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Judgment of the Court (Sixth Chamber) of 4 October 1991.

B. J. van Dalfsen and others v B. van Loon and T. Berendsen.

Reference for a preliminary ruling: Hoge Raad - Netherlands.

Brussels Convention - Interpretation of Articles 37 and 38.

Case C-183/90.

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Judgment of 4 October 1991, Van Dalfsen and others / Van Loon and others (C-183/90, ECR 1991 p. I-4743) ECLI:EU:C:1991:379

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B. J. van Dalfsen and others v B. van Loon and T. Berendsen.

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Keywords

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1. Convention on jurisdiction and the enforcement of judgments - Enforcement - Legal remedies - Appeal in cassation - Judgments which may be contested by an appeal in cassation - Decision by the court with which the appeal against the enforcement order is lodged as to a stay of proceedings or the provision of security - Excluded

(Convention of 27 September 1968, second paragraph of Art. 37 and Art. 38)

2. Convention on jurisdiction and the enforcement of judgments - Enforcement - Appeal against the enforcement order - Power of the court with which the appeal is lodged to stay the proceedings - Exercise - Taking into consideration only submissions not already put forward by or known to the applicant at the time of the proceedings before the court of the State in which the judgment was given

(Convention of 27 September 1968, Art. 31, third paragraph of Art. 34 and first paragraph of Art. 38)

Summary

1. The second paragraph of Article 37 of the Convention of 27 September 1968 on Jurisdiction and the Enforcement of Judgments in Civil and Commercial Matters is to be interpreted as meaning that a decision taken under Article 38 of the Convention by which the court with which an appeal has been lodged against an order for the enforcement of a judgment given in another Contracting State has refused to stay the proceedings and has ordered the party to whom the enforcement order was granted to provide security does not constitute a "judgment given on the appeal" within the meaning of the second paragraph of Article 37 of the Convention and may not, therefore, be contested by an appeal in cassation or similar form of appeal. The position is the same where the decision taken under Article 38 of the Convention and the "judgment given on the appeal" within the meaning of the second paragraph of Article 37 of the Convention are given in a single judgment.

2. The first paragraph of Article 38 of the Convention is to be strictly interpreted so as not to prejudice the effectiveness either of Article 31, which lays down the principle that a judgment given in a Contracting State and enforceable in that State may be enforced in another Contracting State even if it has not yet become res judicata, or of the third paragraph of Article 34, which prohibits the courts of the State in which enforcement is sought from reviewing the substance of the judgment given in the first State.

Hence the first paragraph of Article 38 of the Convention is to be interpreted as meaning that a court with which an appeal is lodged against an order for the enforcement of a judgment given in another Contracting State may take into consideration, in a decision concerning an application for the proceedings to be stayed under that paragraph, only such submissions as the appellant was unable to put before the court of the State in which the judgment was given.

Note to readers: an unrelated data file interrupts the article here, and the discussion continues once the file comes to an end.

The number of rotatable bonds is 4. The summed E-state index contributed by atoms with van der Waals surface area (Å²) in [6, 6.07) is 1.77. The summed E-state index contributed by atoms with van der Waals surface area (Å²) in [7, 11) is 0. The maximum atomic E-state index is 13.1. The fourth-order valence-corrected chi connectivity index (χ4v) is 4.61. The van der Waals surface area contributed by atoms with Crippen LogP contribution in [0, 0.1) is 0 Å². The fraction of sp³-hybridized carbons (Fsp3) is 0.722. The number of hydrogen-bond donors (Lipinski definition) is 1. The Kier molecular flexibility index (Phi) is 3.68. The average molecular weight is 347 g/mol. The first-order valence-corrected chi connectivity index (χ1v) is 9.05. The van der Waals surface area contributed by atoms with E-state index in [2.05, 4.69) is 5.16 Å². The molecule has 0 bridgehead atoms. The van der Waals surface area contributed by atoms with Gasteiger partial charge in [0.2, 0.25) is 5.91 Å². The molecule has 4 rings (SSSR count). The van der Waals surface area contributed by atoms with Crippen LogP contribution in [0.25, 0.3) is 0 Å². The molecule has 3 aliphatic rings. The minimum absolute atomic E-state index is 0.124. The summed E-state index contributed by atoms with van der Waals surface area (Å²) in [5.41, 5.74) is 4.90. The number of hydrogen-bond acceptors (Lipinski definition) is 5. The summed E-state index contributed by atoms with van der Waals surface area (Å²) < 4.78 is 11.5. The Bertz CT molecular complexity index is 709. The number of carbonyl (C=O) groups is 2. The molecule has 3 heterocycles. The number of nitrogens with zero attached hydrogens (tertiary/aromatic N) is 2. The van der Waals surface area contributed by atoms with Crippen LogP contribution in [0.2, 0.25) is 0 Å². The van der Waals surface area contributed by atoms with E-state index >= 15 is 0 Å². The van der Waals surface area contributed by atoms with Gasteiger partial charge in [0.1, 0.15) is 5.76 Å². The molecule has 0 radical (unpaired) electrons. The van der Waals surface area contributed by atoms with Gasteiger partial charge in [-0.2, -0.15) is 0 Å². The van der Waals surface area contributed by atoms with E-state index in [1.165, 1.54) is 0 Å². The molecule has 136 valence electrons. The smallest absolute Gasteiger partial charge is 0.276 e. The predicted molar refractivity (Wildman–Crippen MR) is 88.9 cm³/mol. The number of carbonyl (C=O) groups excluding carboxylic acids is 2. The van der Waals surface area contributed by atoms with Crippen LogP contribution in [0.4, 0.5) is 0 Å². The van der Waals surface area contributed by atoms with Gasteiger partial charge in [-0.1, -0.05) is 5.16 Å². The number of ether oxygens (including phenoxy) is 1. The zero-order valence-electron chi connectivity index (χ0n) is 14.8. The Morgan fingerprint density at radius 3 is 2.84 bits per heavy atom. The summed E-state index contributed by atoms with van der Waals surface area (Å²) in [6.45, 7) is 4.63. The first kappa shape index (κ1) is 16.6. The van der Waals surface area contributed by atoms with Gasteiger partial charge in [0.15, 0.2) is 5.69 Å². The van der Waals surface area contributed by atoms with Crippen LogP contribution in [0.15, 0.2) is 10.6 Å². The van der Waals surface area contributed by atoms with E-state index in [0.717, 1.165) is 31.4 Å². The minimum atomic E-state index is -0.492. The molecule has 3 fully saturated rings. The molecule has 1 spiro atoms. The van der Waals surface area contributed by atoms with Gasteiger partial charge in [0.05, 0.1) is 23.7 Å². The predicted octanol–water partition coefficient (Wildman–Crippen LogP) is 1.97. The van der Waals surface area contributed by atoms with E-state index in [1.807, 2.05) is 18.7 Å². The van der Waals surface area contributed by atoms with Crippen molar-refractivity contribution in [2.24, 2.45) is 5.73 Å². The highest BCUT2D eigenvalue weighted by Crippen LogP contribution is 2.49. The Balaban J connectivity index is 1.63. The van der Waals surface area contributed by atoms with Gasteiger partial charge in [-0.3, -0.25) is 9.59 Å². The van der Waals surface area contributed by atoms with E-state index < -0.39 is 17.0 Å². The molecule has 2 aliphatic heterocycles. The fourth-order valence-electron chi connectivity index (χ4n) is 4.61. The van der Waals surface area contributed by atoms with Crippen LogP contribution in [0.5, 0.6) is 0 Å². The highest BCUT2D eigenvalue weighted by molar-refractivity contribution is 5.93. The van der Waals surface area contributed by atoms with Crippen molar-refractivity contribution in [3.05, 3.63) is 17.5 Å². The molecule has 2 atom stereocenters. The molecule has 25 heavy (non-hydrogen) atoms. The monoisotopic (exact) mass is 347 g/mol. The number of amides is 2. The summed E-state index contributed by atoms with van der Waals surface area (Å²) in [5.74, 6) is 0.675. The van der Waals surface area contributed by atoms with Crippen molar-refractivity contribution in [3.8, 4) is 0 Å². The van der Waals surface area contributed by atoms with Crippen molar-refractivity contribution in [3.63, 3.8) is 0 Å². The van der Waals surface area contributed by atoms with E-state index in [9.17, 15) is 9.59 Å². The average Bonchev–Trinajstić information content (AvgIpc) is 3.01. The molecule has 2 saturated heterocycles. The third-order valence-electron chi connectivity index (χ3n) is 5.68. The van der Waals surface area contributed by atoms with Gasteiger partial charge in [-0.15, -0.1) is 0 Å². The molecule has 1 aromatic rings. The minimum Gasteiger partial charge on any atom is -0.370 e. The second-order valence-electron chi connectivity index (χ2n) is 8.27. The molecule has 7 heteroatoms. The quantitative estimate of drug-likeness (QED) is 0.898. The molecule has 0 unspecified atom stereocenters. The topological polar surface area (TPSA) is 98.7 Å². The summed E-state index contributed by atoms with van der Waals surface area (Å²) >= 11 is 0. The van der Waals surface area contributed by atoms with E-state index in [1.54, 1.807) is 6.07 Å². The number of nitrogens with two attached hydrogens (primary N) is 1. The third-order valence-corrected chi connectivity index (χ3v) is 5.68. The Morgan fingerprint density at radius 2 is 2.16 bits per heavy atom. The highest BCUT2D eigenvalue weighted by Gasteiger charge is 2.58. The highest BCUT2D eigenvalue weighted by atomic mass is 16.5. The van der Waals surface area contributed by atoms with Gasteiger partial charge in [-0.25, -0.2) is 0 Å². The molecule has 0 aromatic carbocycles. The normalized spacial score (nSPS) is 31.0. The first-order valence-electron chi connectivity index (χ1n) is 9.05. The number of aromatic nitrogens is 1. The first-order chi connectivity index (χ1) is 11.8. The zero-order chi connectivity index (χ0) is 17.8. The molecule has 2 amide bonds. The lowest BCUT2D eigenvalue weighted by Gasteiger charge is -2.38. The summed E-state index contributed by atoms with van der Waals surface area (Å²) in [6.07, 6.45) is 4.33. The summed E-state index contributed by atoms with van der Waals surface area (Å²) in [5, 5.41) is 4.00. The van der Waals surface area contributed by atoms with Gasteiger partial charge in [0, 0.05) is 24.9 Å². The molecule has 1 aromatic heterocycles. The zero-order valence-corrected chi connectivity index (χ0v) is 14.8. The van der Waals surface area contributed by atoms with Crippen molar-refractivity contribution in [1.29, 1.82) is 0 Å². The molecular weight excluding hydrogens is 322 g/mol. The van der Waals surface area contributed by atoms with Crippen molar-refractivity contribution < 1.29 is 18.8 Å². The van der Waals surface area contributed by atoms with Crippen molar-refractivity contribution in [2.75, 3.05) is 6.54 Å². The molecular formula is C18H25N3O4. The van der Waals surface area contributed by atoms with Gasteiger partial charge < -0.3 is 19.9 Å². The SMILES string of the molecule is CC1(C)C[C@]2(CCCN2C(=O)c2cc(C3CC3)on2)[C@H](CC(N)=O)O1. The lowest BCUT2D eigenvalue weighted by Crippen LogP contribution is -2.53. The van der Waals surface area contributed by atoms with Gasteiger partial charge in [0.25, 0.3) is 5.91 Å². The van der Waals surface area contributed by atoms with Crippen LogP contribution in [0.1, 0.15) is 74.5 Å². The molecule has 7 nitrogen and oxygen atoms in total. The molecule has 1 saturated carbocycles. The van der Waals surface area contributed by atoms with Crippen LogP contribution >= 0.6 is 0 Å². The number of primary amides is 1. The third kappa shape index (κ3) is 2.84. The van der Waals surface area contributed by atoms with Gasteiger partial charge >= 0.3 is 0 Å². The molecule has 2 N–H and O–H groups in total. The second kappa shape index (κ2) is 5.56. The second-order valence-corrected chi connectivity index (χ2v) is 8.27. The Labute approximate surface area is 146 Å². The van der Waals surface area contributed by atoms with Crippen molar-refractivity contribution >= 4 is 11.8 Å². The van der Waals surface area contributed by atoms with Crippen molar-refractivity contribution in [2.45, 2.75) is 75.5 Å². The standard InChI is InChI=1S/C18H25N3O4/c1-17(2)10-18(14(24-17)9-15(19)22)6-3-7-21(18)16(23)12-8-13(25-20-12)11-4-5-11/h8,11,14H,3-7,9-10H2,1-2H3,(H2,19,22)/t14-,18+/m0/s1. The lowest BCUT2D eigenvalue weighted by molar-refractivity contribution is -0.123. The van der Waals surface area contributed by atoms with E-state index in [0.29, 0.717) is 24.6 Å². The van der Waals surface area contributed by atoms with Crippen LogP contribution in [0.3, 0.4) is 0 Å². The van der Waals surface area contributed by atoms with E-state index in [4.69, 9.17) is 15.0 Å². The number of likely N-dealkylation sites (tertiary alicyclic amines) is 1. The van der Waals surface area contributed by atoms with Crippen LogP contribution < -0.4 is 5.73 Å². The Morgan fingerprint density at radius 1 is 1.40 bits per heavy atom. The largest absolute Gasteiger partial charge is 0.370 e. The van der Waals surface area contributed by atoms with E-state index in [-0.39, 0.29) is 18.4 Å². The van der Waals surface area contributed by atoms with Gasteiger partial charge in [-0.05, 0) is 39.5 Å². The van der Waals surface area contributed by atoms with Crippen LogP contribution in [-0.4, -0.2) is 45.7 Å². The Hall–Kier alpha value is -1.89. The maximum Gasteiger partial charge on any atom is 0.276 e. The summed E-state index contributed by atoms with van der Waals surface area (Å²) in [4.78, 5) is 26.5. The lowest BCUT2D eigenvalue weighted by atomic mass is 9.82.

Parties

In Case C-183/90,

REFERENCE to the Court pursuant to the Protocol of 3 June 1971 on the interpretation by the Court of Justice of the Convention of 27 September 1968 on Jurisdiction and the Enforcement of Judgments in Civil and Commercial Matters (Official Journal 1978 L 304, p. 36) by the Hoge Raad der Nederlanden for a preliminary ruling in the proceedings pending before it between

B.J. Van Dalfsen,

J. Timmerman,

H. Van Dalfsen,

J. Harmke,

G. Van Dalfsen

and

B. Van Loon,

T. Berendsen,

on the interpretation of Articles 37 and 38 of the Convention of 27 September 1968,

THE COURT (Sixth Chamber),

composed of: G.F. Mancini, President of Chamber, T.F. O' Higgins, C.N. Kakouris, F.A. Schockweiler and P.J.G. Kapteyn, Judges,

Advocate General: W. Van Gerven,

Registrar: J. A. Pompe, Deputy Registrar,

after considering the written observations submitted on behalf of

- the German Government, by Christof Boehmer, Ministerialrat at the Federal Ministry of Justice;

- the Netherlands Government, by B.R. Bot, Secretary-General at the Ministry of Foreign Affairs; and

- the Commission of the European Communities, by B.J. Drijber, a member of its Legal Service, acting as Agent;

having regard to the Report for the Hearing,

after hearing the Commission' s oral observations submitted at the hearing on 18 June 1991,

after hearing the opinion of the Advocate General at the sitting on 11 July 1991,

gives the following

Judgment

Grounds

1 By order dated 1 June 1990, which was received at the Court on 11 June 1990, the Hoge Raad der Nederlanden referred to the Court for a preliminary ruling pursuant to the Protocol of 3 June 1971 on the interpretation by the Court of Justice of the Convention of 27 September 1968 on Jurisdiction and the Enforcement of Judgments in Civil and Commercial Matters (Official Journal 1978 L 304, p. 36) (hereinafter referred to as "the Convention") three questions on the interpretation of the second paragraph of Article 37 and the first paragraph of Article 38 of the Convention.